I’ve come upon Margaret Silf’s book, Roots and Wings, a series of short meditations which explores life from the Big Bang to the present. She sees the possibilities of an evolution from a world of fear and survival to one where love and discerning choice is our guide. No pie in-the-sky idealist, she is not convinced that a better would will automatically evolve unless we individually play our part in making it happen.
She notes some positives that we should be grateful for:
There is more awareness that we are a global family, and that decisions we make here and now have an impact on everyone else on the planet
More people are protesting that military force is not the answer
More people are seeking a spiritual dimension to their lives, including many who would not describe themselves as religious
More people care about the environment
More people seek balance in their lives
More people are seeking peace and justice in specific contexts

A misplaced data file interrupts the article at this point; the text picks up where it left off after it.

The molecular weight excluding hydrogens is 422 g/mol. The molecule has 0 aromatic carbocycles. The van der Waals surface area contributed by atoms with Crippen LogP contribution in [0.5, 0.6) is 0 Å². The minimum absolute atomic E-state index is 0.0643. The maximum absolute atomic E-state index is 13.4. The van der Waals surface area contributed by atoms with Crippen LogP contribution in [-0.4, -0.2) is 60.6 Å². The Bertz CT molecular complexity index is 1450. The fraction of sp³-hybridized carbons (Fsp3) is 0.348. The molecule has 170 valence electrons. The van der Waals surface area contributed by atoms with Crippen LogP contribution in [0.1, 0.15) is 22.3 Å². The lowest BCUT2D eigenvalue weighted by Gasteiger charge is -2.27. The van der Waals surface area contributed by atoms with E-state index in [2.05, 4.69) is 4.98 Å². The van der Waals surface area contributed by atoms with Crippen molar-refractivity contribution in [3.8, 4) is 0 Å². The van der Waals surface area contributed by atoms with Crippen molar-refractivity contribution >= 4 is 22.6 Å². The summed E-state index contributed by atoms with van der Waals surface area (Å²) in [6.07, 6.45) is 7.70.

But lest we be euphoric, she also reminds us:
There is a breakdown in trust – in companies, in institutions, in professions that leaves people isolated, fearful and defensive
Our lives are shaped by the consumer markets of multinational corporations who think they control what is good for us – and that often merely means profitable for them
Despair drives too many to addictive behaviour and compulsions
Fear makes us very willing to sacrifice our personal freedom and restrict that of others
There are dark forces of anger and frustration that are unleashed in destructive and negative ways
I read this book long before I developed my current interest in writer Thomas Berry and they are unlikely to have ever met. But her Jesuit roots intersect well with his Passionist ones in love of and concern for the environment.